What are the Key Factors to a Solid Gain of Cryptocurrency Across the Board?

Since the inception of Bitcoin in 2009, the world of cryptocurrency has grown to over 6,000 different cryptocurrencies. In addition, the decentralized nature and increased value in major cryptocurrencies have led to increased levels of trading over the years.

More than ever, crypto trading is now attracting attention and gaining a lot of appeal on Wall Street, celebrities, investors, and even governments. The biggest question is what drives a solid gain of cryptocurrencies since traditional factors like monetary policies, economic growth, and inflation rates do not play a role in any gains or losses.

Demand And Supply

One of the fundamental laws in economics is that the market is in equilibrium when demand and supply are the same. But this is rarely the case, especially in cryptocurrencies where volatility is the order of the day. Because of this, a variance between the demand and supply of any cryptocurrency could lead to a gain or a loss.

When the demand for cryptocurrency is higher or there is a shortage in its supply, the market is not in equilibrium. This imbalance leads to solid gains due to increased prices. Those willing to sell will, of course, increase the prices of the cryptocurrency to raise the stakes, and any willing buyers will raise their bids just to get a piece of a scarce item.

Cost of Production

Like any other commodity, creating a cryptocurrency does incur costs, driving its value. Research shows that the marginal costs of production affect the value of cryptocurrencies.

The cost of production for cryptocurrencies includes direct and indirect costs, like electricity, purchasing of electronics, not forgetting the amount of time one would need to create the code for the currency. Production costs such as electricity bills are incredibly high because of the amount of time and force used in mining a cryptocurrency.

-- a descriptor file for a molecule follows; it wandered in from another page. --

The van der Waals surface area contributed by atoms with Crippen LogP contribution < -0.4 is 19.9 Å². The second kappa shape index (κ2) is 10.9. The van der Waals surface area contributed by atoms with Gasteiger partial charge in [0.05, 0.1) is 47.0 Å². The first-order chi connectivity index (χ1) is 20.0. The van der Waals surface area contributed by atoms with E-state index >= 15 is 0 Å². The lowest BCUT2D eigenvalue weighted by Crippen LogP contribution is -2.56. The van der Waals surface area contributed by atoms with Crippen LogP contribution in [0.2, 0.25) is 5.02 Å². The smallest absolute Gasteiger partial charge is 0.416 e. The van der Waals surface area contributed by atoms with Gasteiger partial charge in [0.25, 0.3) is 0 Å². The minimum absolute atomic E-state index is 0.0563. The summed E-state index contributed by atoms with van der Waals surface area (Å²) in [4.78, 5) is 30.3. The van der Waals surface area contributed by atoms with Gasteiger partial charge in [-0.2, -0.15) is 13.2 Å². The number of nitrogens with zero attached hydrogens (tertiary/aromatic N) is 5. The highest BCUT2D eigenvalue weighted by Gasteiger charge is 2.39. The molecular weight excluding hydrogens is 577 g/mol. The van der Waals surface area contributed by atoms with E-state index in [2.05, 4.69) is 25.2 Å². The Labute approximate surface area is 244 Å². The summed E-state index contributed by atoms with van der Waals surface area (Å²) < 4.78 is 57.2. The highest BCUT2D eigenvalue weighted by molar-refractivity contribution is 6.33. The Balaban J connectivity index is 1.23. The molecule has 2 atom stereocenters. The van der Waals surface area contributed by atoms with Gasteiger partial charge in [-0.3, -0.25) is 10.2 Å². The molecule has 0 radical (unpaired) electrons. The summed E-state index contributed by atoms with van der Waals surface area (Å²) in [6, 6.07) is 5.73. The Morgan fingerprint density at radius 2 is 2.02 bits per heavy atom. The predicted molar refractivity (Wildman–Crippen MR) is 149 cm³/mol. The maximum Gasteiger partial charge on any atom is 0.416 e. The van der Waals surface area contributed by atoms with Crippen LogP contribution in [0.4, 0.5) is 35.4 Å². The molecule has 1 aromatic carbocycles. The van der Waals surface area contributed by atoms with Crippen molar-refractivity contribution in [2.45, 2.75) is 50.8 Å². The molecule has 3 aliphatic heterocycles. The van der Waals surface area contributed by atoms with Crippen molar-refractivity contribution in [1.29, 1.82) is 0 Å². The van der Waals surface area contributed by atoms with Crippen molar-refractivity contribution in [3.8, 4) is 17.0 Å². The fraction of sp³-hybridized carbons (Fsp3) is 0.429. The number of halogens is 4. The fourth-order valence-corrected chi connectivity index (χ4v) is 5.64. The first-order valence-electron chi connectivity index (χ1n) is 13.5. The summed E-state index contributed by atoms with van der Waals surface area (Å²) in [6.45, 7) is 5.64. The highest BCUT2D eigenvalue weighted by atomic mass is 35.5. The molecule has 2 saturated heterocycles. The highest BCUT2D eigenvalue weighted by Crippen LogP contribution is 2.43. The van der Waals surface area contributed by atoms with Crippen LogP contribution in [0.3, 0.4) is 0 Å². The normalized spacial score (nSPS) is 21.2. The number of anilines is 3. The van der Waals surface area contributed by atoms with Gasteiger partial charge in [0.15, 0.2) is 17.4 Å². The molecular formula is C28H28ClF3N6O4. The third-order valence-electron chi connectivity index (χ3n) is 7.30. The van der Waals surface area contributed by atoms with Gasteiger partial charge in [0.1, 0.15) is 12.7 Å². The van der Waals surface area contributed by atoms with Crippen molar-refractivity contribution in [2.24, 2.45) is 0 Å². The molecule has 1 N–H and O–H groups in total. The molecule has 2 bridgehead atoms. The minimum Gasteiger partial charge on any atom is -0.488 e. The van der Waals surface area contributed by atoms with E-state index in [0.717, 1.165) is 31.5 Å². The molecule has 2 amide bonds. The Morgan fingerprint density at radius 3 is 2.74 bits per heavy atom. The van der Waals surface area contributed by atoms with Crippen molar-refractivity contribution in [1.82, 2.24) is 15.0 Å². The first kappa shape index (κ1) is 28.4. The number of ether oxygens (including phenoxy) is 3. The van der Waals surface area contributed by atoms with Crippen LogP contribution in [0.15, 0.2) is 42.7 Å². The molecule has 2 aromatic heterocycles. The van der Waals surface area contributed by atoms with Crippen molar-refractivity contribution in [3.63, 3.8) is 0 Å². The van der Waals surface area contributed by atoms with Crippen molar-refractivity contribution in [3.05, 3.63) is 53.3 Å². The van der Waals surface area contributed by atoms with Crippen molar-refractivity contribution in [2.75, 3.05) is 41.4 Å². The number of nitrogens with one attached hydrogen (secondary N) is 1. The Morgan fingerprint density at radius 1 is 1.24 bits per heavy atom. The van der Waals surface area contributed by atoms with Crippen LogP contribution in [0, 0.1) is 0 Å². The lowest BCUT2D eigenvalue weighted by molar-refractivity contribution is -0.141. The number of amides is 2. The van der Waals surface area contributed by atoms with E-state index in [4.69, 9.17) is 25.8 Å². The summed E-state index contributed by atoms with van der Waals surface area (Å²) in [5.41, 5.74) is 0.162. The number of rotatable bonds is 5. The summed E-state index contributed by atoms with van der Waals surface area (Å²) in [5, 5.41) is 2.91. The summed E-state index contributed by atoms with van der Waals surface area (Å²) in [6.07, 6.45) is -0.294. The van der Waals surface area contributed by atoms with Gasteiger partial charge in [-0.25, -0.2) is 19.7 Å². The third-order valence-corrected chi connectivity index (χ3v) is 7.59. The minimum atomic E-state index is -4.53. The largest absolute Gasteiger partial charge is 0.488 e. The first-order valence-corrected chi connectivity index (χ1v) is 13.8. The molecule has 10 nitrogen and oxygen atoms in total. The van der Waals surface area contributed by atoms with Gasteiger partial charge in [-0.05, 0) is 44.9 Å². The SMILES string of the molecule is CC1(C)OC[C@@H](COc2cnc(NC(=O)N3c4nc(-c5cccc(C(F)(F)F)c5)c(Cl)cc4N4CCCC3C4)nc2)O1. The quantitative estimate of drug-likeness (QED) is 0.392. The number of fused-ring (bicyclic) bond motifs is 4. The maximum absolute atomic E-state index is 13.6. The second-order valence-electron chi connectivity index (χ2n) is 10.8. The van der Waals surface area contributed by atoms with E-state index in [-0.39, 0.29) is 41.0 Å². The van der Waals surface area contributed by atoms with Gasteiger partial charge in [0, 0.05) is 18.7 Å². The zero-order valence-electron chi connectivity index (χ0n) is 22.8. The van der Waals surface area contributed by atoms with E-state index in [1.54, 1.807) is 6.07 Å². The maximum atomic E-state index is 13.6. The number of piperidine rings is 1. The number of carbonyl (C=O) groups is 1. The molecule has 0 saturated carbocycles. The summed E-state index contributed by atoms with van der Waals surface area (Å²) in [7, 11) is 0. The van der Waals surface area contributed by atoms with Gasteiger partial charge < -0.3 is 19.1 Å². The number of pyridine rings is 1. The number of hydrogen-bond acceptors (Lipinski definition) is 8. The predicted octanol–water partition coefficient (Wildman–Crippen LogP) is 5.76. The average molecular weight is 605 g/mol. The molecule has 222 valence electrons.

However, the more notable driver of a cryptocurrency’s solid gain when considering its cost of production would be the difficulty in creating its algorithm. If the algorithm proves quite challenging to develop, it will slow down the production rate, leading to a lower currency supply. As seen above, the low supply of any product makes it scarce, leading to increased prices and solid gains for the sellers.


Bitcoin has the largest market capitalization. However, it is reducing as new cryptocurrencies crop up. So far, it is estimated the market has over 6,000 cryptocurrencies, a number that’s expected to increase over time.

One of the greatest competitors of Bitcoin is Ethereum’s cryptocurrency, Ether (ETHUSD). As much as the two have similarities, they serve different purposes. Bitcoin’s goal was to provide an alternative decentralized currency to be used as a medium of exchange and store of value.

On the other hand, Ethereum aims to provide a blockchain platform for facilitating unchangeable programmable applications and contracts using its currency, Ether. Thanks to the increase of awareness and use of Decentralized Finance (DeFi), Ethereum has also picked up, affecting the market capitalization and value of Bitcoin.

This trend is expected to continue in 2022 and beyond. As a result, the market share of Bitcoin might reduce. However, the increased education and interest in cryptocurrencies has and will continue to draw attention to all types of currencies in this asset class, including Bitcoin. Ultimately, the increased demand could lead to an increase in its value.

Coverage By Media

When the media increases its coverage of any topic, it could have a positive or negative outcome. For cryptocurrencies, it leads to fluctuation of prices, which could be a solid gain or loss.

A great example is the involvement of Elon Musk, Tesla, and SpaceX CEO with cryptocurrencies. After a series of tweets about a few cryptocurrencies that caused a craze on social media and news sites, the values of these currencies increased.

While cryptocurrencies are barely a decade old and complex factors determine their prices, it is clear that issues like regulations, production costs, and levels of demand and supply still play a role in whether investors make a solid gain or not.

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